“I want this.” Livia pointed to a cherrywood jewelry box with two doors which opened up to reveal four doors on each side, like a miniature bureau. Each knob was a small pearl, in a rainbow of colors instead of the expected, standard white, ivory, or cream, ringed by tiny diamonds. The outside doors were stained glass, calling to mind the pretty windows of the Esperantist Carmelite church where Livia and her little brother Daniel had attended school during the most precarious year of their lives.

“Nothing fancier?” the salesgirl asked.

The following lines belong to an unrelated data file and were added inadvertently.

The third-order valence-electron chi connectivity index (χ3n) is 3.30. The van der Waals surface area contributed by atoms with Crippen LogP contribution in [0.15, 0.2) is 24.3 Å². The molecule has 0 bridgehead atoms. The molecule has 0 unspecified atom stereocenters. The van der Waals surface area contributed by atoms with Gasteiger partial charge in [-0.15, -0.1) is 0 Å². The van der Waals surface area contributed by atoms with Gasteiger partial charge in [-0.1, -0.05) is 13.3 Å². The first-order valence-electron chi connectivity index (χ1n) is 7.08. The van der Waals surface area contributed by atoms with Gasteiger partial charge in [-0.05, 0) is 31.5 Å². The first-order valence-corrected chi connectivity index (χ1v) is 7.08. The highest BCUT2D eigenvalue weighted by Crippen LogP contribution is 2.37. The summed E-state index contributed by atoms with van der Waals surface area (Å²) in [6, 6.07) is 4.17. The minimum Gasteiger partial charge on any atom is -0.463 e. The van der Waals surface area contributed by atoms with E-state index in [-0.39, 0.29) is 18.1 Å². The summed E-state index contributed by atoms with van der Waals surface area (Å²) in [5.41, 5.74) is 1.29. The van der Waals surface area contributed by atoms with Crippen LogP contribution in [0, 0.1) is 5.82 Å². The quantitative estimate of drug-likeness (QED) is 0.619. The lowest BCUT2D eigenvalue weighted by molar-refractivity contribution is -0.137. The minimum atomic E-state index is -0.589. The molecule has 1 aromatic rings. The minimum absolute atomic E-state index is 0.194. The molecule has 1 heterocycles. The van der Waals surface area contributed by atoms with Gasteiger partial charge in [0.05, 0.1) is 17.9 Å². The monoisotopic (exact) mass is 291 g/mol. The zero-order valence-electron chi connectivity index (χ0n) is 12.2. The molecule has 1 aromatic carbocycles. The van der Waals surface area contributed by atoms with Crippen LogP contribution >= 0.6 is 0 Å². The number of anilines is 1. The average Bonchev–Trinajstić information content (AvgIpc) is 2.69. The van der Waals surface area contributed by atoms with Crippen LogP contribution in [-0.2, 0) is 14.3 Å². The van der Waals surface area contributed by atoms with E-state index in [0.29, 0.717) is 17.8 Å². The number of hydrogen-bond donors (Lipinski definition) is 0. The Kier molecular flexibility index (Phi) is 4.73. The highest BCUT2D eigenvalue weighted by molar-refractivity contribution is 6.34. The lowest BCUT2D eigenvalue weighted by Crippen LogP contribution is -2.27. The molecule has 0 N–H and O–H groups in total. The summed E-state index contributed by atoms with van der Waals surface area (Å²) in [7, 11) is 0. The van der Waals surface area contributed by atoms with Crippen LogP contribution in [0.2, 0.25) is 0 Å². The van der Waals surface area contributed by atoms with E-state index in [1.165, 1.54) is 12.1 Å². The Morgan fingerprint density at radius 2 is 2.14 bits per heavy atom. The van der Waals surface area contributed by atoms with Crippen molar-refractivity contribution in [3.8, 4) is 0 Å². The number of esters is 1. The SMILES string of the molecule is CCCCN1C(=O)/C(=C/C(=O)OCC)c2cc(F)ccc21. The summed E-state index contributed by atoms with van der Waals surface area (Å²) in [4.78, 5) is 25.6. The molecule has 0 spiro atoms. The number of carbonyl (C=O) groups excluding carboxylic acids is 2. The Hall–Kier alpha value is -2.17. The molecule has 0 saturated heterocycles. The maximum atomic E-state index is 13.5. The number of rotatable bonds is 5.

“This one. Please excuse me for not knowing good enough English to explain every reason I want this.”

“We just came to America last month,” Mirjam said. “We’re learning fast. I already know eleven other languages fluently. After I master English, I want to learn perhaps ten other languages.”

The salesgirl took the jewelry box to the counter and wrapped it in white tissue paper. While Mirjam counted out the $5 pricetag, the salesgirl noticed Livia’s teardrop-shaped azurite-malachite French hook earrings.

“Girls in Europe have real pierced ears?”

“They certainly do,” Mirjam said. “These earrings have at least two hundred years. Our grandmother gave them to Rahi before she and our baby brother miraculously escaped a terrible train.”

“My name is Livia now,” Livia reminded her. “My first and middle names changed places. I stopped being Rahi four and a half years ago.”